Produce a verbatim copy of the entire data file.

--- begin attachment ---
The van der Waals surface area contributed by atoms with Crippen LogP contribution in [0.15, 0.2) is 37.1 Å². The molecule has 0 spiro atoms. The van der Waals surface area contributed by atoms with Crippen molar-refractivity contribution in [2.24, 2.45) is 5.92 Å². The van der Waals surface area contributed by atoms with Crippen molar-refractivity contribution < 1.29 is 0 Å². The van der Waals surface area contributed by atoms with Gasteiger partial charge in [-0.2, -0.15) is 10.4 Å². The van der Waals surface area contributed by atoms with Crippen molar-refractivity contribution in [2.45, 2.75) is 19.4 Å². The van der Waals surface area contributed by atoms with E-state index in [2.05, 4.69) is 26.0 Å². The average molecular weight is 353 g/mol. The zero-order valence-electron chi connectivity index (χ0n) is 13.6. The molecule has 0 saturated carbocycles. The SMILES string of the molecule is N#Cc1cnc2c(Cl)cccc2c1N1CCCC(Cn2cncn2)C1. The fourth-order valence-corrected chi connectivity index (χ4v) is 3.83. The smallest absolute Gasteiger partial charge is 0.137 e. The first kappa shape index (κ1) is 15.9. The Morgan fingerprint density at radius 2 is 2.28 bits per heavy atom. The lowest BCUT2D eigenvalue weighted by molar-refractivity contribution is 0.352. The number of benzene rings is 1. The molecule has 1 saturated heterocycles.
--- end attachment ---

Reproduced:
The van der Waals surface area contributed by atoms with Crippen LogP contribution in [0.15, 0.2) is 37.1 Å². The molecule has 0 spiro atoms. The van der Waals surface area contributed by atoms with Crippen molar-refractivity contribution in [2.24, 2.45) is 5.92 Å². The van der Waals surface area contributed by atoms with Crippen molar-refractivity contribution < 1.29 is 0 Å². The van der Waals surface area contributed by atoms with Gasteiger partial charge in [-0.2, -0.15) is 10.4 Å². The van der Waals surface area contributed by atoms with Crippen molar-refractivity contribution in [2.45, 2.75) is 19.4 Å². The van der Waals surface area contributed by atoms with E-state index in [2.05, 4.69) is 26.0 Å². The average molecular weight is 353 g/mol. The zero-order valence-electron chi connectivity index (χ0n) is 13.6. The molecule has 0 saturated carbocycles. The SMILES string of the molecule is N#Cc1cnc2c(Cl)cccc2c1N1CCCC(Cn2cncn2)C1. The fourth-order valence-corrected chi connectivity index (χ4v) is 3.83. The smallest absolute Gasteiger partial charge is 0.137 e. The first kappa shape index (κ1) is 15.9. The Morgan fingerprint density at radius 2 is 2.28 bits per heavy atom. The lowest BCUT2D eigenvalue weighted by molar-refractivity contribution is 0.352. The number of benzene rings is 1. The molecule has 1 saturated heterocycles.